James Daly: Gart Williams
Howard Smith: Mr. Misrell
Patricia Donahue: Jane Williams
Jason Wingreen: Train conductor
Mavis Neal Palmer: Helen
"A Stop at Willoughby" is an episode of the American television anthology series The Twilight Zone. Rod Serling cited this as his favorite story from the first season of the series.
Gart Williams is an overstressed New York advertising executive who has grown exasperated with his career. His overbearing boss, Oliver Misrell, angered by the loss of a major account, lectures him about this "push-push-push" business. Unable to sleep properly at home, he drifts off for a short nap on the train during his daily commute through the November snow.
He wakes to find the train stopped and changed into an 1880s railcoach, deserted except for himself. The sun is bright outside and as he looks out the window, he discovers that the train is in Willoughby and that it's July 1888. He learns that this is a "peaceful, restful place, where a man can slow down to a walk and live his life full measure." Being jerked back awake in the real world, he asks the conductor about Willoughby, but the conductor responds that there is no such town on any rail timetable and never has been.
That night, he has one more argument with his shrewish wife, Jane. Selfish, cold and uncaring, she makes him see that he is only a money machine to her. He tells her about his dream and about Willoughby, only to have her ridicule him as being "born too late", declaring her "miserable error" in life was marrying a man "whose big dream in life is to be Huckleberry Finn."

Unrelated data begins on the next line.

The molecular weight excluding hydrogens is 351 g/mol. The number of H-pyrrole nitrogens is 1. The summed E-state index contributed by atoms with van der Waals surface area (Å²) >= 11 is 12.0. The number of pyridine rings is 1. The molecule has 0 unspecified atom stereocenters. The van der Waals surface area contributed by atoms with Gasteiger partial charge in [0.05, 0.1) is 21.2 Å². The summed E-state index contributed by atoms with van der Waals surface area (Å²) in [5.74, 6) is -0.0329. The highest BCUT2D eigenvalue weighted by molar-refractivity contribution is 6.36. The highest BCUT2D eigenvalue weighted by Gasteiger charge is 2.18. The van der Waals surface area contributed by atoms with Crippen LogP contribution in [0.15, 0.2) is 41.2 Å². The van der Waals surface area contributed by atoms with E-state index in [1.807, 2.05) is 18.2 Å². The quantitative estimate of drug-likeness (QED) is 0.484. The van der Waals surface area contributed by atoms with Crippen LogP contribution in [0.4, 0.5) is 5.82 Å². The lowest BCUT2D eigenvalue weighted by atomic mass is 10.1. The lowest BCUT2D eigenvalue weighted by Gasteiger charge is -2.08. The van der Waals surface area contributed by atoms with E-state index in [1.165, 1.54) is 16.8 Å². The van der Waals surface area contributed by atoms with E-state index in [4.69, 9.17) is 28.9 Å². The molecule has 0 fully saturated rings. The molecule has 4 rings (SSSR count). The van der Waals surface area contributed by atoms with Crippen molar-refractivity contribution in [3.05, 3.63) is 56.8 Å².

The next week, Williams again dozes off on the train and returns to Willoughby where everything is the same as before. As he is about to get off the train carrying his briefcase, it begins to roll, returning him to the present. Williams promises himself to get off the next time he is in the village.
Experiencing a breakdown at work, he calls his wife, who abandons him in his time of need. On his way home, once again he falls asleep to find himself in Willoughby. This time, the conductor warmly beckons him to the door and Williams discards his briefcase.
Getting off the train, he is greeted by name by various of the inhabitants, who welcome him while he tells them that he's glad to be there and plans to stay and join their idyllic life.
The swinging pendulum of the station clock fades into the swinging lantern of a train engineer, standing over Williams' body. The modern-day conductor explains that Williams "shouted something about Willoughby", just before jumping off of the train and was killed instantly. "Poor fellah", the engineer mumbles, as the conductor nods in agreement. Williams's body is loaded into a hearse and as the back door closes, we see that it was sent by the Willoughby & Son Funeral Home.
The 2000 TV movie For All Time starring Mark Harmon was based on this episode.
The "Stamford" and the "Westport" stops called out by the conductor in the episode exist in real life – Metro-North Railroad stops in Fairfield county, Connecticut include Stamford, Connecticut and the Westport station serves the town of Westport, Connecticut where series creator Rod Serling once lived.
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